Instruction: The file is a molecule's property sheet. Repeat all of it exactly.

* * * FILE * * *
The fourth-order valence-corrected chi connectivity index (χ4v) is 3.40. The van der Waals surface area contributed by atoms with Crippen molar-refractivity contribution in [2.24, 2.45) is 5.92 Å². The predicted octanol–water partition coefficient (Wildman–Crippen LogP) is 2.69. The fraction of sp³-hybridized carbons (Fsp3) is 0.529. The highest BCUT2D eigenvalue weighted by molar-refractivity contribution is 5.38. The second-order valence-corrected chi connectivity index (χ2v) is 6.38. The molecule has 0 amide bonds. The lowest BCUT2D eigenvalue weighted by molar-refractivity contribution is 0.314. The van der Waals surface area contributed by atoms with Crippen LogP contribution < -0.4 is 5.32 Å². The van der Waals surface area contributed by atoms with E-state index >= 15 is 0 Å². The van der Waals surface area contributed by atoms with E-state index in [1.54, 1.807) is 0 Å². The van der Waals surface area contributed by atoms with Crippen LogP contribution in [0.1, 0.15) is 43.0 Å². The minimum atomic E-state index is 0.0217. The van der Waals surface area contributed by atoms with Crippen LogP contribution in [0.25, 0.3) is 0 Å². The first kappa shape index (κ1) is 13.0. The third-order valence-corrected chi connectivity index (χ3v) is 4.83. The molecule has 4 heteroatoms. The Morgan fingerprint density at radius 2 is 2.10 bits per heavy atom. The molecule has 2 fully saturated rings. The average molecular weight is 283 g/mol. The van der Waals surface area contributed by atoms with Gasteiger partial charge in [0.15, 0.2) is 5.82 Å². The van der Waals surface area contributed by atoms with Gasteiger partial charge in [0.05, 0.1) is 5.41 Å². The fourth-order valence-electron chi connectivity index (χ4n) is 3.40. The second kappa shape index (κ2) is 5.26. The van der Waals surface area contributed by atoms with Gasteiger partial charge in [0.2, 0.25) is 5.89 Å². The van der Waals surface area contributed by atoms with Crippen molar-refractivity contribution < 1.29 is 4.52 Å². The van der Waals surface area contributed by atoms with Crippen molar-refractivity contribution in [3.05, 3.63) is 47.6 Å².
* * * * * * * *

The fourth-order valence-corrected chi connectivity index (χ4v) is 3.40. The van der Waals surface area contributed by atoms with Crippen molar-refractivity contribution in [2.24, 2.45) is 5.92 Å². The predicted octanol–water partition coefficient (Wildman–Crippen LogP) is 2.69. The fraction of sp³-hybridized carbons (Fsp3) is 0.529. The highest BCUT2D eigenvalue weighted by molar-refractivity contribution is 5.38. The second-order valence-corrected chi connectivity index (χ2v) is 6.38. The molecule has 0 amide bonds. The lowest BCUT2D eigenvalue weighted by molar-refractivity contribution is 0.314. The van der Waals surface area contributed by atoms with Crippen LogP contribution < -0.4 is 5.32 Å². The van der Waals surface area contributed by atoms with E-state index >= 15 is 0 Å². The van der Waals surface area contributed by atoms with E-state index in [1.54, 1.807) is 0 Å². The van der Waals surface area contributed by atoms with Crippen LogP contribution in [0.1, 0.15) is 43.0 Å². The minimum atomic E-state index is 0.0217. The van der Waals surface area contributed by atoms with Crippen LogP contribution in [0.25, 0.3) is 0 Å². The first kappa shape index (κ1) is 13.0. The third-order valence-corrected chi connectivity index (χ3v) is 4.83. The molecule has 4 heteroatoms. The Morgan fingerprint density at radius 2 is 2.10 bits per heavy atom. The molecule has 2 fully saturated rings. The average molecular weight is 283 g/mol. The van der Waals surface area contributed by atoms with Gasteiger partial charge in [0.15, 0.2) is 5.82 Å². The van der Waals surface area contributed by atoms with Gasteiger partial charge in [0.05, 0.1) is 5.41 Å². The fourth-order valence-electron chi connectivity index (χ4n) is 3.40. The second kappa shape index (κ2) is 5.26. The van der Waals surface area contributed by atoms with Gasteiger partial charge in [0.2, 0.25) is 5.89 Å². The van der Waals surface area contributed by atoms with Crippen molar-refractivity contribution < 1.29 is 4.52 Å². The van der Waals surface area contributed by atoms with Crippen molar-refractivity contribution in [3.05, 3.63) is 47.6 Å².